• Xen [wikipedia.org] has been included since Fedora Core 4. So it's not that new of a feature. :-)
    • Re:Zen (Score:4, Informative)

      by Shawn is an Asshole (845769) on Monday March 20, 2006 @03:15PM (#14958885)
      You currently can't run Windows under Xen as Xen requires the OS to be modified to run under it. Until the new CPUs with virtualization are out you can't use Xen to run Windows.

      Right now, though, there is a good free (beer) alternative: VMWare Player [vmware.com]. I've been using it with a Win2k guest and it works great. A bit sluggish on Athlon XP's (2500+) and lower, but it feels almost native on an Athlon 64 (3200+).

      To create a disk, install qemu and use the following command to create the disk:

      qemu-img create -f vmdk disk.vmdk 15G

      To create your *.vmx file use VM Builder [dcgrendel.be] (it's a webapp).

      Open the VMX file in VMWare Player and install Windows normally.

      To install VMware Tools, just download an old version (tar.gz, not the rpm) of the Workstation or the betas of the Server. There is a "windows.iso" file in the archive that has everything you need.

  • Oh, great, I've just upgraded from FC2 to FC4 ... and now there's an FC5?? Technology marches on....
  • One of the main features I'm looking forward to in FC5 is the inclusion of Beagle (a personal information search tool written in Mono). I currently use Beagle in Gentoo, and I have been quite impressed. It doesn't seem to suck up my processor like most document indexers (unless I pass the variable BEAGLE_EXERCISE_THE_DOG=1), and it handles a lot of formats. I've tried getting Beagle to work in FC4, but always ran into issues (mainly had to do with mono). What I'm really hoping is now that Beagle is so e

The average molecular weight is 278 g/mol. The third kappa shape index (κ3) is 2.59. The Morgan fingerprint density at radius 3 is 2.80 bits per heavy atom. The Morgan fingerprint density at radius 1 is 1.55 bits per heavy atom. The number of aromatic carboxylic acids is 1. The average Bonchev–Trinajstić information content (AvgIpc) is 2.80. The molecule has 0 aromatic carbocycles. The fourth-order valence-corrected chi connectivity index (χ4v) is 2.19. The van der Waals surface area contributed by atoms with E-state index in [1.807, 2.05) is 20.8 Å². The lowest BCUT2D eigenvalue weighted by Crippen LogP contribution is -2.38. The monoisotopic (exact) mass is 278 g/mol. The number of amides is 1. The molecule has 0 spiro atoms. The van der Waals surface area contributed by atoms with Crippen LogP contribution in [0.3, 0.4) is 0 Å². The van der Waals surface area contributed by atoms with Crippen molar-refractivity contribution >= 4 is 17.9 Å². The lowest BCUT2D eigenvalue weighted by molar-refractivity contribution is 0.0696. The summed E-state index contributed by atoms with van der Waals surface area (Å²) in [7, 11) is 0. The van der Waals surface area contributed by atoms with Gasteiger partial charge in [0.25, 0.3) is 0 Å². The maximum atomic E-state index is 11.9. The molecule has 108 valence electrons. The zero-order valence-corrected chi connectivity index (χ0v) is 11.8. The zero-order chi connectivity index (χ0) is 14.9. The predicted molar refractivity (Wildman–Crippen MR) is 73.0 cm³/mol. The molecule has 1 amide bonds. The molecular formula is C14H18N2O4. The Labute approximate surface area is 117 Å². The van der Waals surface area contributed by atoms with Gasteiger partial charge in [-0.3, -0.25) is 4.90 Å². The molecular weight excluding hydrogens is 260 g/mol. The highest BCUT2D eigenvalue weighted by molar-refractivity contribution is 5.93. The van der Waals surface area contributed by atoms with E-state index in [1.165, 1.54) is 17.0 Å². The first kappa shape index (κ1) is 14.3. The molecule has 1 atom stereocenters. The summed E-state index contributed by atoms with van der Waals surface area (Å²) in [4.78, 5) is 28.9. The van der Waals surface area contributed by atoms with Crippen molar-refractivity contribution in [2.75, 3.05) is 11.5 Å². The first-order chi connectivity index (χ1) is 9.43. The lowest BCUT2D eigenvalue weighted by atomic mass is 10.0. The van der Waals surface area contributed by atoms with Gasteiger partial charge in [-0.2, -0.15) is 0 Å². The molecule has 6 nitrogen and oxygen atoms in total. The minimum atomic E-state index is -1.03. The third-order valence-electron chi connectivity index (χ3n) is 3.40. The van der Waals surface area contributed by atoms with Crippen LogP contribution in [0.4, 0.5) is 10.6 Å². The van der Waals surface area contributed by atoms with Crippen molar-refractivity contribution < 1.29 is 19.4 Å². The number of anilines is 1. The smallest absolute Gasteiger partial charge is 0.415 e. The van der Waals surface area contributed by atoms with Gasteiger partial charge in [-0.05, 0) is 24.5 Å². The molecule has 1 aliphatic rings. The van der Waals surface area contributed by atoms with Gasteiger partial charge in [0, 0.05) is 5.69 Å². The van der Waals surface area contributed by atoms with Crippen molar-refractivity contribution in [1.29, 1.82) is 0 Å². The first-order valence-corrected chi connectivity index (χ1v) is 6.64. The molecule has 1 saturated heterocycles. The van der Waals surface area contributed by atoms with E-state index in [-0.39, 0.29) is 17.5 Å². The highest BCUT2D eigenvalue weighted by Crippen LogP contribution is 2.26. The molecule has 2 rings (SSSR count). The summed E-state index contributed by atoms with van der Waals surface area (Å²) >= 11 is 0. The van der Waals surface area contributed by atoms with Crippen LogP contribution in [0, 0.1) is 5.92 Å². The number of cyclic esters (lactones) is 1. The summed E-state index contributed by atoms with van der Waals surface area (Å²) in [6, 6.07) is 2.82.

• I had a professor who loved Fedora and made his classes use it. In particular, he made us develop and deploy web apps onto a Fedora Core 4 system that each team built and wouldn't let anyone use Red Hat Enterprise, even though we had a department-wide site license that allowed that use. For most of the people there, it was their first experience with Linux and damn were people turned off to Linux by it.

    1) It was slow.
    2) It was a bitch to install... the installer kept freezing halfway through or dying on cer
    • FWIW, Red Hat has always liked to be on the Bleeding Edge of Linux, but in their own way. (e.g. If GNOME 2.x isn't ready to ship, make quick patches around the problems and ship it.) This tended to get them into a lot of trouble, because their OS would have all kinds of idiosynchrasies and inconsistencies that other distributions didn't exhibit.

      RedHat decided to address the matter with the Fedora branch. Fedora is a perpetual beta of RedHat's enterprise product. By releasing this beta, RedHat is able to get
    • by skogs (628589) on Monday March 20, 2006 @01:42PM (#14958088) Journal